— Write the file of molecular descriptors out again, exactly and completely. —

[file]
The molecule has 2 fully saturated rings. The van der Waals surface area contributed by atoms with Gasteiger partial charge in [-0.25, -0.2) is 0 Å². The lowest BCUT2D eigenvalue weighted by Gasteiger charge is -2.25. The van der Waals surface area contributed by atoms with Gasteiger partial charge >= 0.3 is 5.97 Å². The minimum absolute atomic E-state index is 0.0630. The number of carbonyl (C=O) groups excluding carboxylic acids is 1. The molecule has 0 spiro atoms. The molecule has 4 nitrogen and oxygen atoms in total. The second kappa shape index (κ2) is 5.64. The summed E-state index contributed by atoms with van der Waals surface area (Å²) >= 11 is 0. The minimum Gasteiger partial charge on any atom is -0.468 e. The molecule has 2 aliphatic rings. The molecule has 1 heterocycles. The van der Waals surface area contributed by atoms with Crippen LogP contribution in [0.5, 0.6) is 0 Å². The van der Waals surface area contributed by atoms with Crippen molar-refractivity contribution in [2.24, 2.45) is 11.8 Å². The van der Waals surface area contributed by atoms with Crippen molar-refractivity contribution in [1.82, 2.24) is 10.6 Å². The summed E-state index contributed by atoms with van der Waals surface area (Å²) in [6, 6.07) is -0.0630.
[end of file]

The molecule has 2 fully saturated rings. The van der Waals surface area contributed by atoms with Gasteiger partial charge in [-0.25, -0.2) is 0 Å². The lowest BCUT2D eigenvalue weighted by Gasteiger charge is -2.25. The van der Waals surface area contributed by atoms with Gasteiger partial charge >= 0.3 is 5.97 Å². The minimum absolute atomic E-state index is 0.0630. The number of carbonyl (C=O) groups excluding carboxylic acids is 1. The molecule has 0 spiro atoms. The molecule has 4 nitrogen and oxygen atoms in total. The second kappa shape index (κ2) is 5.64. The summed E-state index contributed by atoms with van der Waals surface area (Å²) >= 11 is 0. The minimum Gasteiger partial charge on any atom is -0.468 e. The molecule has 2 aliphatic rings. The molecule has 1 heterocycles. The van der Waals surface area contributed by atoms with Crippen LogP contribution in [0.5, 0.6) is 0 Å². The van der Waals surface area contributed by atoms with Crippen molar-refractivity contribution in [2.24, 2.45) is 11.8 Å². The van der Waals surface area contributed by atoms with Crippen molar-refractivity contribution in [1.82, 2.24) is 10.6 Å². The summed E-state index contributed by atoms with van der Waals surface area (Å²) in [6, 6.07) is -0.0630.